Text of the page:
One way to create positive connections with your local community is to get involved in charitable events (or create one yourself).
These charitable events (like food drives, races, etc.) are always covered by the local press. The more active you are for these events, the more likely these local newspapers and bloggers will cite your brand name online.
These citations will help your brand rank higher among local searches, which is far and away the most important search criteria your QSR should be concerned with.
But as an added benefit, your do-good strategy will help you build a positive relationship with local audiences – even those who have never dined at your QSR.
The next time any of these local prospects are looking for a place to dine, they’ll likely remember your brand name, connect it with the positive commitment you show to the community, and choose your QSR over your competitors.
Conduct Paid Advertising campaigns
This strategy isn’t effective in all cases, but it’s certainly a strategy worth keeping in your toolbox.
Let’s say that you notice several negative search results appearing online, thanks to negative reviews. You can conduct a Google AdWords campaign – filled with positive titles/headlines/content – where the ad leads to landing pages that focus attention on positive aspects of your QSR.
These positive messages can help drive down bad reviews on results pages, but they also allow you to directly address negative information.
This strategy requires special delicacy so that your PPC ads don’t add fuel to the fire. A good rule of thumb is to keep these ads and ensuing landing pages short and simple.
You’ll want to include your QSR name as well as all relevant keywords. When people search these terms online, they’ll see your ads.
This approach helps you to get a virtual message out there within a matter of minutes. However, this is also a short-term solution, as it can be costly and doesn’t have the lasting effects of a proactive brand management foundation.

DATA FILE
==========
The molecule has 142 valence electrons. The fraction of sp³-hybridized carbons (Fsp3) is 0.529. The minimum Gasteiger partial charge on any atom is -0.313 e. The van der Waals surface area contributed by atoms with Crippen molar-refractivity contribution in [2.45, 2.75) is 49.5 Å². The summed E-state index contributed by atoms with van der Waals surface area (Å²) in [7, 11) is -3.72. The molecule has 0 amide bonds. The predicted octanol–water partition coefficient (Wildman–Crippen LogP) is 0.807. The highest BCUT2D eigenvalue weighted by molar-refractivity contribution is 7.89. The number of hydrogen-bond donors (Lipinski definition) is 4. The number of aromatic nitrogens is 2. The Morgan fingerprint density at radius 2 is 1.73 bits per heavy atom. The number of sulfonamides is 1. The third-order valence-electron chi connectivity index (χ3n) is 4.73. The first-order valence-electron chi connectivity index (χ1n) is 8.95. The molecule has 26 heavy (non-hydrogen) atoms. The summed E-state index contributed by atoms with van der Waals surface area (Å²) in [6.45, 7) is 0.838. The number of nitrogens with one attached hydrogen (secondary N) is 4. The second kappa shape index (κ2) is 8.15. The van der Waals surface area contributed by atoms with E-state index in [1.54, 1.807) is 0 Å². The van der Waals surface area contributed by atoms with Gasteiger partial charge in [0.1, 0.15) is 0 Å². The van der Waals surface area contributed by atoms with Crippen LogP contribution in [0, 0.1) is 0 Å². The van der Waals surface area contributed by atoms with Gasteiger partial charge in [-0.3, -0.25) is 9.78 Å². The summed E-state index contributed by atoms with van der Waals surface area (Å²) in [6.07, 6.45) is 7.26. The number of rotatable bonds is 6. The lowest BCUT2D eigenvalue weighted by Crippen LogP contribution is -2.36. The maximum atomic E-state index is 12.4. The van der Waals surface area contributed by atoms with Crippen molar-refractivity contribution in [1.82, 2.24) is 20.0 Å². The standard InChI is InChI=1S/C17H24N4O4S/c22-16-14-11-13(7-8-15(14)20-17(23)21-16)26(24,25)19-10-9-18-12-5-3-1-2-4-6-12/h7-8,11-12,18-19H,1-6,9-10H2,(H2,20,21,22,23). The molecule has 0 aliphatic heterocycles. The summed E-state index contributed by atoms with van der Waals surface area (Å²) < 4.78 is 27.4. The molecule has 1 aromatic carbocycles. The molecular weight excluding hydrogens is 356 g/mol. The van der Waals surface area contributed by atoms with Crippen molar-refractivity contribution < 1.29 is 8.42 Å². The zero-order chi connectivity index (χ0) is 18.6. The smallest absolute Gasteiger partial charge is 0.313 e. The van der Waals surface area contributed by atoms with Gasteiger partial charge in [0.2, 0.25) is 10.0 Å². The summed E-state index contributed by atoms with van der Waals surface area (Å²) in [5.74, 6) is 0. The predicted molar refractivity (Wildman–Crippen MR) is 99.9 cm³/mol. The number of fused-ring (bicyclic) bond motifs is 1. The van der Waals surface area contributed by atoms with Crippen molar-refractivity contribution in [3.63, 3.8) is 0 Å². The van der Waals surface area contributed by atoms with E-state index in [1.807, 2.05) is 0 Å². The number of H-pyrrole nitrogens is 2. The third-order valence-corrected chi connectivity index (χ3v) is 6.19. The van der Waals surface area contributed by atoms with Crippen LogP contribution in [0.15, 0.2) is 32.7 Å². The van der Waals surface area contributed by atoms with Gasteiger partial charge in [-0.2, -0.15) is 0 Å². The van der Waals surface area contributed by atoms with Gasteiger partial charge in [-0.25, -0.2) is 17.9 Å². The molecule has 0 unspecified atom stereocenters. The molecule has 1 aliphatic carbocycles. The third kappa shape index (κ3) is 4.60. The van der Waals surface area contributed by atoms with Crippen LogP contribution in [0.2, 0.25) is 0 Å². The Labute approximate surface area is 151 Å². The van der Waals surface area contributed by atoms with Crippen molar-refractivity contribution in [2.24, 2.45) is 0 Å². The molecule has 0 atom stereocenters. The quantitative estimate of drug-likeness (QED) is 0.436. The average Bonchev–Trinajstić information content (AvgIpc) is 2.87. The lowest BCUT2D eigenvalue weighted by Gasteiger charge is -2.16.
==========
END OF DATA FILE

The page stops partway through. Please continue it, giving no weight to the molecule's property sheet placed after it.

Grab hold of your Wikipedia identity
If you can, you should try to get a Wikipedia page created for your QSR (and/or yourself). These pages almost always show up on the first page of Google when someone searches for you by brand name.
If you want your own Wikipedia page, you’ll need to have existing online articles/announcements/references on trusted third-party websites that discuss you or your company (a few or our earlier hacks should help you achieve this).
Not every QSR will qualify for a page – yet – however, this is a reputation management goal you should strive for.
Start with these hacks, but implement longer term strategies as well
These five growth hacks are designed to help you see results easily and, generally, quickly. But in addition to implementing these hacks, be sure to establish a two-pronged approach to your long-term reputation management strategy:
- Proactive reputation management – The first three hacks fall within this approach, where you try to build positive ratings and references to your brand to outweigh any negative mentions.
- Reactive reputation management – The paid ad hack falls within this approach, where you respond to your ratings in positive, fruitful ways. Brand monitoring is key to this approach.
Once you have these online reputation management strategies in place, even the occasional negative review about your QSR won’t stand a chance among all the positivity.